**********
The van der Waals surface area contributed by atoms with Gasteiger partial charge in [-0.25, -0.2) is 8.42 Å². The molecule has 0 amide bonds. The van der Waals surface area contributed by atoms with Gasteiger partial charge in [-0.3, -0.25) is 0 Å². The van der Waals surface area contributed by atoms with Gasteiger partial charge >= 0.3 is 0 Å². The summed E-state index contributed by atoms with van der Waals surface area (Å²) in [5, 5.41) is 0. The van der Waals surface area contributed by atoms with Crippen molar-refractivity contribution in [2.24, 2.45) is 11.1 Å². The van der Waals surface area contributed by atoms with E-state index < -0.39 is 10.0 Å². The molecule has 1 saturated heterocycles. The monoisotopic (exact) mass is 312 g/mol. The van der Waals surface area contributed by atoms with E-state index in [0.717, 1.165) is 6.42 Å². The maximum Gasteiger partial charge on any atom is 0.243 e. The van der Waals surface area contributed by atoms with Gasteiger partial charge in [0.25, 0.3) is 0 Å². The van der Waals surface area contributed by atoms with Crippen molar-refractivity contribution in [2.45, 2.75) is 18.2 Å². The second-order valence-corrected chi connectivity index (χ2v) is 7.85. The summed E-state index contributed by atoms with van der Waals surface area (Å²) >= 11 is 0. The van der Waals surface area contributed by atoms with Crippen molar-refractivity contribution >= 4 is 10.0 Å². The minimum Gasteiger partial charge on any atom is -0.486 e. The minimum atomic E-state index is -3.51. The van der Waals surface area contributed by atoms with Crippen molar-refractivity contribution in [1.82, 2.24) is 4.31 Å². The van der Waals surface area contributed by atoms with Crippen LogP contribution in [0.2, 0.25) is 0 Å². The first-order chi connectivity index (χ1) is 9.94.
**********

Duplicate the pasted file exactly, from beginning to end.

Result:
The van der Waals surface area contributed by atoms with Gasteiger partial charge in [-0.25, -0.2) is 8.42 Å². The molecule has 0 amide bonds. The van der Waals surface area contributed by atoms with Gasteiger partial charge in [-0.3, -0.25) is 0 Å². The van der Waals surface area contributed by atoms with Gasteiger partial charge >= 0.3 is 0 Å². The summed E-state index contributed by atoms with van der Waals surface area (Å²) in [5, 5.41) is 0. The van der Waals surface area contributed by atoms with Crippen molar-refractivity contribution in [2.24, 2.45) is 11.1 Å². The van der Waals surface area contributed by atoms with E-state index < -0.39 is 10.0 Å². The molecule has 1 saturated heterocycles. The monoisotopic (exact) mass is 312 g/mol. The van der Waals surface area contributed by atoms with E-state index in [0.717, 1.165) is 6.42 Å². The maximum Gasteiger partial charge on any atom is 0.243 e. The van der Waals surface area contributed by atoms with Gasteiger partial charge in [0.25, 0.3) is 0 Å². The van der Waals surface area contributed by atoms with Crippen molar-refractivity contribution in [2.45, 2.75) is 18.2 Å². The second-order valence-corrected chi connectivity index (χ2v) is 7.85. The summed E-state index contributed by atoms with van der Waals surface area (Å²) >= 11 is 0. The van der Waals surface area contributed by atoms with Crippen molar-refractivity contribution >= 4 is 10.0 Å². The minimum Gasteiger partial charge on any atom is -0.486 e. The minimum atomic E-state index is -3.51. The van der Waals surface area contributed by atoms with Crippen molar-refractivity contribution in [1.82, 2.24) is 4.31 Å². The van der Waals surface area contributed by atoms with Crippen LogP contribution in [0.2, 0.25) is 0 Å². The first-order chi connectivity index (χ1) is 9.94.